Above the display are the earpiece, the proximity sensor and the front-facing camera. It can be used as a video-call camera but only in supported apps, like messengers for example. Otherwise the Streak doesn’t support video-calling over the cellular network.
The 30-pin connector goes on the left side of the Streak. The proprietary connector is probably the worst part of the hardware for two reasons. Firstly, it is incompatible with any other cable you might have (the 30-pin connectors of the iPad and the Galaxy Tab are incompatible either).
The other problem with this port is the huge and not particularly good looking gap it leaves on the side of the phone. There is no cap over it, making this part of the phone particularly unattractive to look at.
The top and bottom of the Dell Streak are completely bare with no controls or connectors whatsoever.
On the right (top side, in landscape use), there are three keys: camera, power and volume rocker and the 3.5mm audio jack, which is, again, left exposed. The camera and power buttons are a tad too small for a device this size – we did find them a bit fiddly.
The shutter is a two-stage button – it can be half-pressed to lock focus. But overall, it’s not comfortable enough to work with – mostly due to size.
The back features the 5 megapixel camera lens and the dual LED flash. You can’t really expect much from a LED flash, but it can do the job for close-range shots. The loudspeaker grill is further down towards the bottom.
Removing the battery cover reveals the 1530 Li-Ion battery. Be warned that removing the rear cover will almost instantly cause the device to switch off. Quoted at up to 9 hours and 48 mins of talk time or 400 hours of standby, we really expected more from it. In reality, it’s worth just over a day of extensive use (two hours of browsing, a dozen of shots and a few calls, plus 30 minutes of fiddling with the rest of the phone apps). That’s all we managed to get out of it.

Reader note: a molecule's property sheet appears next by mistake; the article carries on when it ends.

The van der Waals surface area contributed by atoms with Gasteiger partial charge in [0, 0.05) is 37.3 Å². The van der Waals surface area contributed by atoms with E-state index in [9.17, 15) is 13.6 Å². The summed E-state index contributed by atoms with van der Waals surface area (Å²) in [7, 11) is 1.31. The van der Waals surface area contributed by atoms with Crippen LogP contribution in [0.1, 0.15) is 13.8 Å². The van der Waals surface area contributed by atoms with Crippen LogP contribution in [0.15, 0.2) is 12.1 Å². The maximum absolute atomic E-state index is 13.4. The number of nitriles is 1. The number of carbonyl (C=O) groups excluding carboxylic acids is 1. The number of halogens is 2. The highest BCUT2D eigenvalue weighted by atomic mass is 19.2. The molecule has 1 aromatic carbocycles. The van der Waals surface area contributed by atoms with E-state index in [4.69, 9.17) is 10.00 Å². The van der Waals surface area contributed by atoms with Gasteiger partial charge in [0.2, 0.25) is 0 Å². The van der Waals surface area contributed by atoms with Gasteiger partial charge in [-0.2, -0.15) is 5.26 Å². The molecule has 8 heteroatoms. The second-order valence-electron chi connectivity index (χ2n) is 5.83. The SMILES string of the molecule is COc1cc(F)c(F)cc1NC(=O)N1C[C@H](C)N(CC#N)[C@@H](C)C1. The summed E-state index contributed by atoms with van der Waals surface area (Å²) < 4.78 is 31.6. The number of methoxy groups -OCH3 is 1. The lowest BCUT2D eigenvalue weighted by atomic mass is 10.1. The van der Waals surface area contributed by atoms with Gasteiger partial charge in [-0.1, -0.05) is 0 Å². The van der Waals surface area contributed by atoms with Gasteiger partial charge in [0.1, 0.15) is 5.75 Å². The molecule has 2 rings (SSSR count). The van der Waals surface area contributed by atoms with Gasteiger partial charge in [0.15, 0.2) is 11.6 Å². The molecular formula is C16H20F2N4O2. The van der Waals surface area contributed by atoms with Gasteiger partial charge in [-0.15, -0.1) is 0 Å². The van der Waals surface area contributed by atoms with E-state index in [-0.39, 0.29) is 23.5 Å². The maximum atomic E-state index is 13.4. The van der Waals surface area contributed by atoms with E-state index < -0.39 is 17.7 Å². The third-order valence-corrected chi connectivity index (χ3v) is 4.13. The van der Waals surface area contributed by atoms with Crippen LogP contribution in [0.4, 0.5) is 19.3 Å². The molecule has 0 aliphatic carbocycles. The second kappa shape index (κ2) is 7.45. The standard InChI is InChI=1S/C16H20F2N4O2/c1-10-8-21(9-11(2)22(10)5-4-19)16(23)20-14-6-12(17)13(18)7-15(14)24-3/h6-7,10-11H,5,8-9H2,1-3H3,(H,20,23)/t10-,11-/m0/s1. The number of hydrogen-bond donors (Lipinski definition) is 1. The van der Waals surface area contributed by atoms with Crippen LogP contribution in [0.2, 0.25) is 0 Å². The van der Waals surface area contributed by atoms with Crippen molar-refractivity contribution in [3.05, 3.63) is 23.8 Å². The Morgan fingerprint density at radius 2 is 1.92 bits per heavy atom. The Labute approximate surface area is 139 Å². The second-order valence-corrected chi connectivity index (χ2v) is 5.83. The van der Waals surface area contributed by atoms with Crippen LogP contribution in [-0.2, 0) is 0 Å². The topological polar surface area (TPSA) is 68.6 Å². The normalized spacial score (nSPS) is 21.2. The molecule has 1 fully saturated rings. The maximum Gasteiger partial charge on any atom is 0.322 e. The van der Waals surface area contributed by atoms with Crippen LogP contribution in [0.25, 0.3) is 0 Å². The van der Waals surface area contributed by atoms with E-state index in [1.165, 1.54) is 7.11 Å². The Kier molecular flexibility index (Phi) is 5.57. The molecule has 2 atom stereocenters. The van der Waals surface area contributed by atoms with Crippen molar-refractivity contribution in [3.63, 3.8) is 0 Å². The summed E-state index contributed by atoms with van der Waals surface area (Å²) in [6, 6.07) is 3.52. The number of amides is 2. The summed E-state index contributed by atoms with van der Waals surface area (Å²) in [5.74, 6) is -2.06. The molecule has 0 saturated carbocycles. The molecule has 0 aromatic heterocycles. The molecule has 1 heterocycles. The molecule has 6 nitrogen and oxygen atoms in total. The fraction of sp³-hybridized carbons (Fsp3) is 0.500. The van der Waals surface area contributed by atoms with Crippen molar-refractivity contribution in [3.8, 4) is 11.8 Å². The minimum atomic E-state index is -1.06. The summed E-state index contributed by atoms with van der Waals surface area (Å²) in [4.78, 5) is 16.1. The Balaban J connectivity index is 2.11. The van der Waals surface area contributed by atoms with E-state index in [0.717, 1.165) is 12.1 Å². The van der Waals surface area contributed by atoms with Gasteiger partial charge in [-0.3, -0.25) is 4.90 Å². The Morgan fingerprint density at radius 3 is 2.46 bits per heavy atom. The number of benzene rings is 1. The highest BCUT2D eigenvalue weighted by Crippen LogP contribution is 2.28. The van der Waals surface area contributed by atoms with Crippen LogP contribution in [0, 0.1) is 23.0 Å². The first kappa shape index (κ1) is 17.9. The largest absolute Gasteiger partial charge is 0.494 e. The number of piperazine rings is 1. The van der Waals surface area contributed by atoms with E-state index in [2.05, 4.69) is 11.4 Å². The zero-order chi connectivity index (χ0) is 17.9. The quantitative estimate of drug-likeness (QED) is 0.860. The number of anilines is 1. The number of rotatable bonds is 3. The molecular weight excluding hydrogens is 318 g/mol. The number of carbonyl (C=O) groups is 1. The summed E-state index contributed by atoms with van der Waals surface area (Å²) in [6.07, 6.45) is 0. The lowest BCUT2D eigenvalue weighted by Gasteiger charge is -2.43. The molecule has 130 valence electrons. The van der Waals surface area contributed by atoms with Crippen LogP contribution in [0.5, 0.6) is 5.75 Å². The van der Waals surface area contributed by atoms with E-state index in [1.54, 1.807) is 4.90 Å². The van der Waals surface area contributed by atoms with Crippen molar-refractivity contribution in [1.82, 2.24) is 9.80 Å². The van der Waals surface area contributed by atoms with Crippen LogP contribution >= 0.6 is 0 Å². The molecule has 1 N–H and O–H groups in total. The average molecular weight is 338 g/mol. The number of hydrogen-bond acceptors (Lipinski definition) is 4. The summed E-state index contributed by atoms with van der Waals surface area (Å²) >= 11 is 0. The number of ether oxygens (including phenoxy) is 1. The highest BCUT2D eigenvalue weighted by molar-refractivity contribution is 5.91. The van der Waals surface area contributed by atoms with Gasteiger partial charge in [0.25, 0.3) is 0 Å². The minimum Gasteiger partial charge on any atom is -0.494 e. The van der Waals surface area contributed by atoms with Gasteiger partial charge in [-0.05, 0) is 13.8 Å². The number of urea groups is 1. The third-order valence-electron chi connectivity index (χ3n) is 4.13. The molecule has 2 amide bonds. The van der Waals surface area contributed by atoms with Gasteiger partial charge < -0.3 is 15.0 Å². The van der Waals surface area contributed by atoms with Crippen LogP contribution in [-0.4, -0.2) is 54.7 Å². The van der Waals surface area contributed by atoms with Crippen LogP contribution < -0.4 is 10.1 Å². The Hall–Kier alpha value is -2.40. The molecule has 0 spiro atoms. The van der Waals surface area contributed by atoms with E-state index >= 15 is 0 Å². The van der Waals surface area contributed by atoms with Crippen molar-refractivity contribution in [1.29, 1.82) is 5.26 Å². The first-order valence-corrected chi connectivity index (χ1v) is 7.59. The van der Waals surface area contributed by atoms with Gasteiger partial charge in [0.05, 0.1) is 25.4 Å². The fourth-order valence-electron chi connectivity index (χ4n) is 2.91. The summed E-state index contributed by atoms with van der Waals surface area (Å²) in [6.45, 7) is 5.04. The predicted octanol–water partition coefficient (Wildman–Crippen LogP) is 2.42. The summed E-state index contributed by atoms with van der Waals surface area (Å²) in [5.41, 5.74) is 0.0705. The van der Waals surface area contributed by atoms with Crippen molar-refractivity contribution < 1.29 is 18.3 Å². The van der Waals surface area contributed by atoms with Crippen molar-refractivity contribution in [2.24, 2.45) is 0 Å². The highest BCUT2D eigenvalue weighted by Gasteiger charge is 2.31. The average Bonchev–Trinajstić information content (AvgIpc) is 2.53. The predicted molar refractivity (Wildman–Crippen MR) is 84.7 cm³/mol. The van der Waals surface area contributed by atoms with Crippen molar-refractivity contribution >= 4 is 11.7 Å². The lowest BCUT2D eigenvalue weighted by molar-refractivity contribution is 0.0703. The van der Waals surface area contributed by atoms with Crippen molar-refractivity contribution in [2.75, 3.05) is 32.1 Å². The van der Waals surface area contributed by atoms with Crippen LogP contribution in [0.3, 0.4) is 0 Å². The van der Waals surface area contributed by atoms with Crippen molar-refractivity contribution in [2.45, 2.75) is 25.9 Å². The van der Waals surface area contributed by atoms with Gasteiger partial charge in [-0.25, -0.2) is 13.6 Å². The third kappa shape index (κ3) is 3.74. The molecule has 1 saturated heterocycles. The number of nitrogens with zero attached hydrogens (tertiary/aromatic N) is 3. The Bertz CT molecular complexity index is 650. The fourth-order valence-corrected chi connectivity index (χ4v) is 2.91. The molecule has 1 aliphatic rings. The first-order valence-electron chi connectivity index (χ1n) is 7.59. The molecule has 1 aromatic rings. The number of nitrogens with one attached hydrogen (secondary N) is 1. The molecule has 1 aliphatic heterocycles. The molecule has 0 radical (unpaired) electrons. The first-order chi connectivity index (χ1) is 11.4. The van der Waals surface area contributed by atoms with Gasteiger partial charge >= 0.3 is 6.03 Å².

The microSD card slot is under the cover and even though it is accessible without removing the battery it’s actually non hot-swappable. It’s all due to the fact that the phone switches off when you release the battery cover.
The Streak is very well built and good looking too – though, well, red is not its best color maybe – at least not for us.
We enjoyed handling the device and even though it doesn’t feel quite as comfortable as a phone it is really compact and manageable for a tablet. Actually talking on the Streak doesn’t feel natural we think – but it’s not something you need to do. Any sort of headset – wired or wireless – will do just fine.
You might think a 5” screen just can’t be too big – after all there’s re enough phones out there with 4 and even 4.3-inch displays. In our humble opinion, 5-inch is across the line already. We mean calls only – the size of the Dell Streak is otherwise right for watching videos or browsing the web. The middling screen quality and poor codec support are an entirely different mater though.